An Phoblacht Issue 2 - 2021 small

7 June 2021

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Last prison executions of the Tan war

Remembering the Past - 100 years ago

• Thomas Keane

The first week of June 1921 saw the last of the 24 prison executions of IRA prisoners by the British regime during the Tan war, which had begun with Kevin Barry on 1 November.

As the number of trials by British military courts increased in the first half of 1921 so also did the number of death sentences. On 4 and 7 June the last three executions were carried out, just a month before the Truce, in the absence of which many more prisoners would have faced execution.

On 4 June the only prison execution in Limerick during the war took place when IRA Captain Thomas Keane was shot by firing squad in the city’s British military detention barracks. He had been arrested by Black and Tans at Ballysimon on 1 May with his comrade Volunteer Henry Clancy. They were found in possession of small arms which they had just collected but without ammunition.

Keane and Clancy were beaten by the Tans. Clancy was singled out for particular ill-treatment and, though injured, he jumped from the moving vehicle, was fired on by the Tans and was killed in a hail of bullets.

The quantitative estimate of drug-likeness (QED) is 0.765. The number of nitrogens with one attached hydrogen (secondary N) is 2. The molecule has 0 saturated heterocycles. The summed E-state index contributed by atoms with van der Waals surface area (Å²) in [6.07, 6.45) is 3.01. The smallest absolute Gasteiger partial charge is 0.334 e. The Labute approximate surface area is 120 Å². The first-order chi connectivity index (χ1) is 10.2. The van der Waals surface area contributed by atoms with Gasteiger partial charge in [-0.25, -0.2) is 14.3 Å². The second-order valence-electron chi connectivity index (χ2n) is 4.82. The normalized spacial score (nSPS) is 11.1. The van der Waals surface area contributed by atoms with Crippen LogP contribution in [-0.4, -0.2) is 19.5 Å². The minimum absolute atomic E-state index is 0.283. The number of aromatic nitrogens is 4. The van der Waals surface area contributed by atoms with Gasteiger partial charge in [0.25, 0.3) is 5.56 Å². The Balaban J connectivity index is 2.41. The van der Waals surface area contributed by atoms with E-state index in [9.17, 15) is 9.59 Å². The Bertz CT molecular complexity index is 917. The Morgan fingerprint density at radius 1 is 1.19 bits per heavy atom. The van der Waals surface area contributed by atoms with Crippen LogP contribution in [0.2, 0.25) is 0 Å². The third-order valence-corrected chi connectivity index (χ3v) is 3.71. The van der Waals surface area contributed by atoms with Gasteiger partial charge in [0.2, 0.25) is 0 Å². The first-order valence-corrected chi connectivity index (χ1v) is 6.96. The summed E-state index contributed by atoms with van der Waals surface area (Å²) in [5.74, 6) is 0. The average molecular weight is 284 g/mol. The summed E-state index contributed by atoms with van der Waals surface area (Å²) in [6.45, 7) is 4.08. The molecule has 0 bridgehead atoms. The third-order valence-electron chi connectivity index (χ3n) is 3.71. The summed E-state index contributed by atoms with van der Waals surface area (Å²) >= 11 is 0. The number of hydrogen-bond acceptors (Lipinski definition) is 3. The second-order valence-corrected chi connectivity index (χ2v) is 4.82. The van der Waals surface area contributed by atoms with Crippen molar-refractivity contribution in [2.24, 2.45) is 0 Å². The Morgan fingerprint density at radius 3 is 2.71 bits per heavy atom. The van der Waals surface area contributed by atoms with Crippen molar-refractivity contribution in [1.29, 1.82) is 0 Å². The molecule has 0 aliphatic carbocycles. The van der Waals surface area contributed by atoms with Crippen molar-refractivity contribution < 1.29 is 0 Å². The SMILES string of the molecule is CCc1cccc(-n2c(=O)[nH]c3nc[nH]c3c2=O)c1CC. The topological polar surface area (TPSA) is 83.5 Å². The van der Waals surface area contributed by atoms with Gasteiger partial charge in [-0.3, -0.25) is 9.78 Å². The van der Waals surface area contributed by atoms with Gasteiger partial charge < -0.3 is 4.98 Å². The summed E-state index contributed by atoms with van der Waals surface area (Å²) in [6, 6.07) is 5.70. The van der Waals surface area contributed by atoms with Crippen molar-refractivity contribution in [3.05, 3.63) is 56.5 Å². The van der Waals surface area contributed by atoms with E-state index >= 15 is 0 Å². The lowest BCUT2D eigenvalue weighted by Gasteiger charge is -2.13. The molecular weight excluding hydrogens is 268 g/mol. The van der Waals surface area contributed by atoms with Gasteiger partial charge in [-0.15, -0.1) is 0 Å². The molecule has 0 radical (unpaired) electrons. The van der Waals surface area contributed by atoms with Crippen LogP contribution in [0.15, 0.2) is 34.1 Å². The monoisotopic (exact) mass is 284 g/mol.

Mourners were viciously attacked by the Tans at Volunteer Clancy’s funeral and another Volunteer, Michael Downey, was shot dead.

Thomas Keane was tried by the British military court and sentenced to death. All appeals on his behalf were rejected and he faced the firing squad at 8am on 4 June. Once again the Tans went on the rampage when they attacked and injured people who gathered outside the barracks to pray at the time of the execution. Volunteers Keane, Downey and Clancy were buried in the Republican Plot in Mount St Laurence Cemetery.

Patrick Maher and Edmond Foley in the yard of Mountjoy Prison

Patrick Maher and Edmond Foley in the yard of Mountjoy Prison

Three days later two more Republican prisoners faced execution in Mountjoy Prison in Dublin. Edmond Foley and Patrick Maher were both from County Limerick and were charged in connection with the deaths of crown forces at the famous rescue of Seán Hogan at Knocklong railway station in May 1919. Edmond Foley was an unarmed participant in the rescue while Patrick Maher had taken no part in it.

The British had failed to secure convictions of the two men in the ordinary courts in Limerick. Then under the latest repressive legislation, the Restoration of Order in Ireland Act, they could be tried again for the same offences before military courts. They were duly convicted at the ‘trial’ in Dublin’s City Hall and were executed by hanging in Mountjoy on 7 June, 100 years ago.Thomas Keane

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